MemberMember 1286863124-Sep-18 21:30 
GeneralMy vote of 5 Pin
Member 107091295-May-14 13:46
MemberMember 107091295-May-14 13:46 
QuestionWhat am I doing wrong Pin
tyqrw16-Mar-14 13:27
Membertyqrw16-Mar-14 13:27 
Questionabout propertygrid Pin
meenakshi syal14-Mar-13 18:34
Membermeenakshi syal14-Mar-13 18:34 
QuestionUsing PropertyBag inside of a Visual Studio Add In Toolwindow Pin
Member 78618875-Sep-12 9:21
MemberMember 78618875-Sep-12 9:21 
AnswerRe: Using PropertyBag inside of a Visual Studio Add In Toolwindow Pin
Member 78618877-Sep-12 6:46
MemberMember 78618877-Sep-12 6:46 
GeneralMy vote of 5 Pin
appyks15-Apr-11 1:13
Memberappyks15-Apr-11 1:13 
GeneralUsing a typeconverter for the simulated or redefinition of an enum Pin
bbirsa17-Feb-11 2:04
Memberbbirsa17-Feb-11 2:04 
GeneralMultiple Properties with the same name Pin
wvd_vegt30-Dec-10 13:31
professionalwvd_vegt30-Dec-10 13:31 
QuestionPlease Consider Offering your Propertybag code under BSD, Apache or MIT Pin
tincorvia6-Dec-10 8:35
Membertincorvia6-Dec-10 8:35 
GeneralMy vote of 5 Pin
sunlightsundar12326-Oct-10 20:50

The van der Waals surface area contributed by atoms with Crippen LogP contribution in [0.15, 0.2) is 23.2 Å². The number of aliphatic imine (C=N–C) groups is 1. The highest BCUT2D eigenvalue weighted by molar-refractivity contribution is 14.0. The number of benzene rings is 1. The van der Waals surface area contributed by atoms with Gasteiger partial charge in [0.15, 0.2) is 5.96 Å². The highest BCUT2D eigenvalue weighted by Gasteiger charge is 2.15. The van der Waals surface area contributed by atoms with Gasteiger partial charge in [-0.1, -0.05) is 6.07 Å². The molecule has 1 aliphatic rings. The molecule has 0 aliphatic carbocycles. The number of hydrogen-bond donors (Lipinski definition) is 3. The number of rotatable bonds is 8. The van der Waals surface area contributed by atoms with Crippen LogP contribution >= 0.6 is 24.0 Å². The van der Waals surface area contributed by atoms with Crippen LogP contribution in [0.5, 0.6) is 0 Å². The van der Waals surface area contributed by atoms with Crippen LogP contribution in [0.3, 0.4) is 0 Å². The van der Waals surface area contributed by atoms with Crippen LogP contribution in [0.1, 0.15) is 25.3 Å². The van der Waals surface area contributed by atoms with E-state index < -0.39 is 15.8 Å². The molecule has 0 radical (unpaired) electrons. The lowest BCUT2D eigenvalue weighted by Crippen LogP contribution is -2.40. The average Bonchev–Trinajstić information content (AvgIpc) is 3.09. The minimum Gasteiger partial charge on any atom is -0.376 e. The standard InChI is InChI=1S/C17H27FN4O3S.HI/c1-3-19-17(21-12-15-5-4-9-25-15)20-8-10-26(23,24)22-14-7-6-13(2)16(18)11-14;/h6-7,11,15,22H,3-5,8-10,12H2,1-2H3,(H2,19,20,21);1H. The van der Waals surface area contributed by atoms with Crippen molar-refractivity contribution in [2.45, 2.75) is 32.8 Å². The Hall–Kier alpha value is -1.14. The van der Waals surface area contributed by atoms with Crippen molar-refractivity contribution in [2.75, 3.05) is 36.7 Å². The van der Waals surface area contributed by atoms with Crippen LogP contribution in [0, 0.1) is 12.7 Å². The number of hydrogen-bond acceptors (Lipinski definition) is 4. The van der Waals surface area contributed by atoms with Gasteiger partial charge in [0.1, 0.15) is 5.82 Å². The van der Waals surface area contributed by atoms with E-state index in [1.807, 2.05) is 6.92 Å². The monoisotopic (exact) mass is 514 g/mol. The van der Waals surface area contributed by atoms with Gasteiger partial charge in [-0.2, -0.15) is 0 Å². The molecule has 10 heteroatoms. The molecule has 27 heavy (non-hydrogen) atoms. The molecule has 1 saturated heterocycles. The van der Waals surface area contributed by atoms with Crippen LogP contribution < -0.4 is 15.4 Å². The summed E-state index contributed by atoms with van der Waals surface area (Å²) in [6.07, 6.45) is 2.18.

Membersunlightsundar12326-Oct-10 20:50 
GeneralVB.Net version Pin
Member 281757525-May-10 9:58
MemberMember 281757525-May-10 9:58 
GeneralRe: VB.Net version Pin
poornimabontha17-Nov-10 22:22
Memberpoornimabontha17-Nov-10 22:22 
GeneralUpdate of the PropertyGrid : Updating a GridItem's parent Pin
jobo709-Feb-10 11:03
Memberjobo709-Feb-10 11:03 
GeneralPropertySpec with typeof(ImageList) Pin
jismary20-Nov-09 0:05
Memberjismary20-Nov-09 0:05 
GeneralRetrieving the added PropertySpecs Pin
Suurland13-Sep-09 14:58
MemberSuurland13-Sep-09 14:58 
GeneralPropertyGrid Currency Pin
NFranks28-Aug-09 14:25
MemberNFranks28-Aug-09 14:25 
QuestionHow to show CheckedListbox using propertybag? Pin
jackgreat31-Mar-09 19:55
Memberjackgreat31-Mar-09 19:55 
GeneralNew implemenation Pin
Mizan Rahman7-Mar-09 0:16
MemberMizan Rahman7-Mar-09 0:16 
QuestionNull Number input Pin
Ming Zhang5-Feb-09 5:31
MemberMing Zhang5-Feb-09 5:31 
AnswerRe: Null Number input Pin
Toli Cuturicu5-Aug-10 21:21
MemberToli Cuturicu5-Aug-10 21:21 
GeneralNested categories Pin
antoschka14-Sep-08 23:05
Memberantoschka14-Sep-08 23:05 
GeneralGreat Pin
brombs4-Sep-08 4:44
Memberbrombs4-Sep-08 4:44 
GeneralProblem with read-only properties that have custom editors Pin
Dave Midgley12-Jun-08 0:28
MemberDave Midgley12-Jun-08 0:28 
QuestionRe: Problem with read-only properties that have custom editors Pin
Riz Thon26-Mar-09 23:48
MemberRiz Thon26-Mar-09 23:48 

General General    News News    Suggestion Suggestion    Question Question    Bug Bug    Answer Answer    Joke Joke    Praise Praise    Rant Rant    Admin Admin   

Use Ctrl+Left/Right to switch messages, Ctrl+Up/Down to switch threads, Ctrl+Shift+Left/Right to switch pages.